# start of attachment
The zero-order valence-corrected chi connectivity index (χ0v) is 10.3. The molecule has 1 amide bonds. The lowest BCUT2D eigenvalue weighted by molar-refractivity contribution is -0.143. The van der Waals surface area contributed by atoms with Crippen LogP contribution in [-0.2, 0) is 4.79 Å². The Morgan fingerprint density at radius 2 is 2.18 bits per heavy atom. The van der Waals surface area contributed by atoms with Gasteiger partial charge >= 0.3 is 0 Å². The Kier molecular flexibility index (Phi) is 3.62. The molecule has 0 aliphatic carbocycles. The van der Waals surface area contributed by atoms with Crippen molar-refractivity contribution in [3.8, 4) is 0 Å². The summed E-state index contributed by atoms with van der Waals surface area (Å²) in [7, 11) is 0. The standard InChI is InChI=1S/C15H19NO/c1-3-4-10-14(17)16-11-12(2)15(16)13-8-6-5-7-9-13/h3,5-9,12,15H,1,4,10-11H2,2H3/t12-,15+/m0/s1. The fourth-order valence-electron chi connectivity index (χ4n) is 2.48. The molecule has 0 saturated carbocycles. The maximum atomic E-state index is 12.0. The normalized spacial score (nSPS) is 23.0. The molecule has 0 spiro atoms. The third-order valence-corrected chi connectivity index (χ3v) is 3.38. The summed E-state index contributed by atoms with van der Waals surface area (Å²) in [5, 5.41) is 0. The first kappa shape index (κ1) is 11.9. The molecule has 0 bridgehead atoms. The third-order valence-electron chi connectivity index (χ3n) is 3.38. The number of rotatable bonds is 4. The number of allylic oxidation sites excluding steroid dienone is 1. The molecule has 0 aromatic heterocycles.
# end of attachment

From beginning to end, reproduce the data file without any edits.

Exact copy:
The zero-order valence-corrected chi connectivity index (χ0v) is 10.3. The molecule has 1 amide bonds. The lowest BCUT2D eigenvalue weighted by molar-refractivity contribution is -0.143. The van der Waals surface area contributed by atoms with Crippen LogP contribution in [-0.2, 0) is 4.79 Å². The Morgan fingerprint density at radius 2 is 2.18 bits per heavy atom. The van der Waals surface area contributed by atoms with Gasteiger partial charge >= 0.3 is 0 Å². The Kier molecular flexibility index (Phi) is 3.62. The molecule has 0 aliphatic carbocycles. The van der Waals surface area contributed by atoms with Crippen molar-refractivity contribution in [3.8, 4) is 0 Å². The summed E-state index contributed by atoms with van der Waals surface area (Å²) in [7, 11) is 0. The standard InChI is InChI=1S/C15H19NO/c1-3-4-10-14(17)16-11-12(2)15(16)13-8-6-5-7-9-13/h3,5-9,12,15H,1,4,10-11H2,2H3/t12-,15+/m0/s1. The fourth-order valence-electron chi connectivity index (χ4n) is 2.48. The molecule has 0 saturated carbocycles. The maximum atomic E-state index is 12.0. The normalized spacial score (nSPS) is 23.0. The molecule has 0 spiro atoms. The third-order valence-corrected chi connectivity index (χ3v) is 3.38. The summed E-state index contributed by atoms with van der Waals surface area (Å²) in [5, 5.41) is 0. The first kappa shape index (κ1) is 11.9. The molecule has 0 bridgehead atoms. The third-order valence-electron chi connectivity index (χ3n) is 3.38. The number of rotatable bonds is 4. The number of allylic oxidation sites excluding steroid dienone is 1. The molecule has 0 aromatic heterocycles.